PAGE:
SENIOR STATE DEPARTMENT OFFICIAL ONE: I think we continue to engage this hemisphere and the different countries in this hemisphere to join us and the members of the Lima Group in addressing the situation in Venezuela. I think, as a result of this unilateral Maduro regime decision to call snap elections, that there will be additional new countries in this hemisphere and internationally who are going to be more and more concerned about the autocratic steps that the Maduro regime takes, and we will be open and engaging with them to join our efforts. There’s no question that the sanctions regime, the international sanctions regime, has been expanding. The United States, the Lima Group, Canada, and just this week the European Union also joined in taking sanctions, and we expect that the growing chorus of international condemnation will continue.

MODERATOR: Nick Wadhams.

QUESTION: Nick Wadhams from Bloomberg. So what’s next? I mean, will you send someone to Venezuela? Would Tom Shannon take up the baton again? I mean, it just seems like all of your efforts thus far to rally international support have not worked, as evidenced by the fact that they made this move. The sanctions regime, as you say, is toughening. That didn’t seem to deter them. What new measures can you bring to the table?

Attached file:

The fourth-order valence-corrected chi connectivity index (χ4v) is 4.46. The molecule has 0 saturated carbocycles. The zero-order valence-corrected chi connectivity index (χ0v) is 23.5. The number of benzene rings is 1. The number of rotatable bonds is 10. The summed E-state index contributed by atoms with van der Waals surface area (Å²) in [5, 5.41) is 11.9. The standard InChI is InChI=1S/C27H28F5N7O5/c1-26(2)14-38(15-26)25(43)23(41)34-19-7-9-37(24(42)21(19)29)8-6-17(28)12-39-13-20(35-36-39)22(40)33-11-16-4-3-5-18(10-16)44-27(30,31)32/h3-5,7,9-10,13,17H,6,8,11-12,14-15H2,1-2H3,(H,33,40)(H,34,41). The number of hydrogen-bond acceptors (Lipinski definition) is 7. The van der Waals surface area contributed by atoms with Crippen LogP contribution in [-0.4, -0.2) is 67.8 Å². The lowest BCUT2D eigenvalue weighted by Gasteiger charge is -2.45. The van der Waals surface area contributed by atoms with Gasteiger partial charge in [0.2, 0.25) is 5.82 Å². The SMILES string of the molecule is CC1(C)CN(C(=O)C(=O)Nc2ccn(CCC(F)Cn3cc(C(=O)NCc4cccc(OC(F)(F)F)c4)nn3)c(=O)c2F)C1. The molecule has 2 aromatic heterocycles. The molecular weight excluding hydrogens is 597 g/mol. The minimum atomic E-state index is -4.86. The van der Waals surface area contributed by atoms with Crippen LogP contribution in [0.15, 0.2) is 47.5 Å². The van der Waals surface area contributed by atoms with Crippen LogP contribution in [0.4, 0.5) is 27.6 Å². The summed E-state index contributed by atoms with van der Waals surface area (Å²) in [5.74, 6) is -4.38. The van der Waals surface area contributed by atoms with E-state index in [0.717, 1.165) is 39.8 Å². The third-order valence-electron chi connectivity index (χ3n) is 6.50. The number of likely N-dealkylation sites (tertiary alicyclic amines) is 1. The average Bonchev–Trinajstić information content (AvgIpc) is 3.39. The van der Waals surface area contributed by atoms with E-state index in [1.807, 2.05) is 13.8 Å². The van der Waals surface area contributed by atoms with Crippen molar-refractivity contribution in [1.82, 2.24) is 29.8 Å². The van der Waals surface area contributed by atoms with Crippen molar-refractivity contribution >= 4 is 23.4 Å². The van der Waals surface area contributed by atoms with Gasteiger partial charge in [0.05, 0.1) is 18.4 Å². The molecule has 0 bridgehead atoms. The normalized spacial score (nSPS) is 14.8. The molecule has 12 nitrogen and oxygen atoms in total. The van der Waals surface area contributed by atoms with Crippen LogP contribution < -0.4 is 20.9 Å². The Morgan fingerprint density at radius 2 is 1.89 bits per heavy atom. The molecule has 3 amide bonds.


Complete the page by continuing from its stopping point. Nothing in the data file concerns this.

SENIOR STATE DEPARTMENT OFFICIAL ONE: I think over the last year the Trump administration has taken significant steps. We’ve sanctioned over 40 individuals. We’ve imposed sanctions that restrict the U.S. financial sector from supporting that placement. The Canadian Government has joined us. The Lima Group has formed and taken steps and measures against the Venezuelan regime. Just this week the European Union also has joined this international effort. So we will continue to work with the international community to isolate Venezuela and to hold it accountable for the rupture of its democratic order, and we will use all of our political, economic, and diplomatic tools to do that.

MODERATOR: Josh Lederman, AP.